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Inventor of the remote, Eugene Polley, dies at 96

In 1955 if you wanted to switch from Howdy Doody to Bozo The Clown you had to get off the couch to reach the knob and change the channel. It was uphill, both ways, and covered in snow (or something like that). That was until a man by the name of Eugene Polley had a dream. He was tired of seeing crumbs fall to the floor, and recliner “sweet spots” being abandoned just to switch the channel. His dream turned into reality when he gave us “Flash-Matic Tuning,” the first remote control.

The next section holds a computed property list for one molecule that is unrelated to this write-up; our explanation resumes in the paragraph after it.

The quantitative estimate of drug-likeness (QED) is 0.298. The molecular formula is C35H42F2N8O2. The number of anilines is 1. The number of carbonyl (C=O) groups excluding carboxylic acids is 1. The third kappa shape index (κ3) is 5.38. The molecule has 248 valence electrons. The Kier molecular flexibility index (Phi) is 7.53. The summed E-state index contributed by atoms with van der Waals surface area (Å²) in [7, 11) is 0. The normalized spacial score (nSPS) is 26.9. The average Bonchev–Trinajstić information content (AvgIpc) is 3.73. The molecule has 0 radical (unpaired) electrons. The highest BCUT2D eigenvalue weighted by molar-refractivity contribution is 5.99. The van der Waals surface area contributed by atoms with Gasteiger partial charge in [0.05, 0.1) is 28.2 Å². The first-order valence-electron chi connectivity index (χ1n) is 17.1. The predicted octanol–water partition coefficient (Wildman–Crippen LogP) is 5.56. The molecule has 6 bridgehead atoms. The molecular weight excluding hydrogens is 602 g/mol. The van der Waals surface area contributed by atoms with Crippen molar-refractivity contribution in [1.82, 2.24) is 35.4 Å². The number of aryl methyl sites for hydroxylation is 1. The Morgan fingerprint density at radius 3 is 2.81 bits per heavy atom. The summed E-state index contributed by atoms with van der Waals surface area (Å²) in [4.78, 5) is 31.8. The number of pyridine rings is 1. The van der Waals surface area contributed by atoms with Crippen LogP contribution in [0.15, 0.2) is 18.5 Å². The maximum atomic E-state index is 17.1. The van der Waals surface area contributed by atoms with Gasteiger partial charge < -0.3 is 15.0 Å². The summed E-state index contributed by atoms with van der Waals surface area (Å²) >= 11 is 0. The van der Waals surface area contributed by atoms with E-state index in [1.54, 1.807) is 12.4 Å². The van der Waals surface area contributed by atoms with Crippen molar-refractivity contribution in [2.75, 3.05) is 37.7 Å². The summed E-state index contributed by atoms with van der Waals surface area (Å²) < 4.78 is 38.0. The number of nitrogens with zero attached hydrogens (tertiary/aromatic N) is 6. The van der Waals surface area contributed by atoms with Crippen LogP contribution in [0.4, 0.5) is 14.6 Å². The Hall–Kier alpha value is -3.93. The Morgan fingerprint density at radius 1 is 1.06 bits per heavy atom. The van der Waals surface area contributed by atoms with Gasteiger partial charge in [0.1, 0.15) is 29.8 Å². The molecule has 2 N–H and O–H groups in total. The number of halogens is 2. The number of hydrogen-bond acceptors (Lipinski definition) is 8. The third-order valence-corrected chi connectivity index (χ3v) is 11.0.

Mr. Polley passed away Sunday in a suburban Chicago hospital. During his 47-year career as an engineer, Polley earned 18 U.S. patents, most notably, the first television remote control. The original Flash-Matic Tuning device was manufactured by Zenith and featured a ray gun looking device that beamed a light at photo cells in the corners of the television screen. Each corner activated a different function, turning the picture and sound on and off, and changing the channels.

An original ad (above) claims “you can also shut off long, annoying commercials while the picture remains on the screen,” I would like to thank Mr. Polley for letting me shut off the long, annoying Kardashians while leaving Kim on the screen.

“He was a proud owner of a flat-screen TV and modern remote,” said John Taylor, Zenith Electronics spokesperson “He always kept his original remote control with him.” Polley set the pace for innovators to think beyond the dial and without him, who knows where we would be today.

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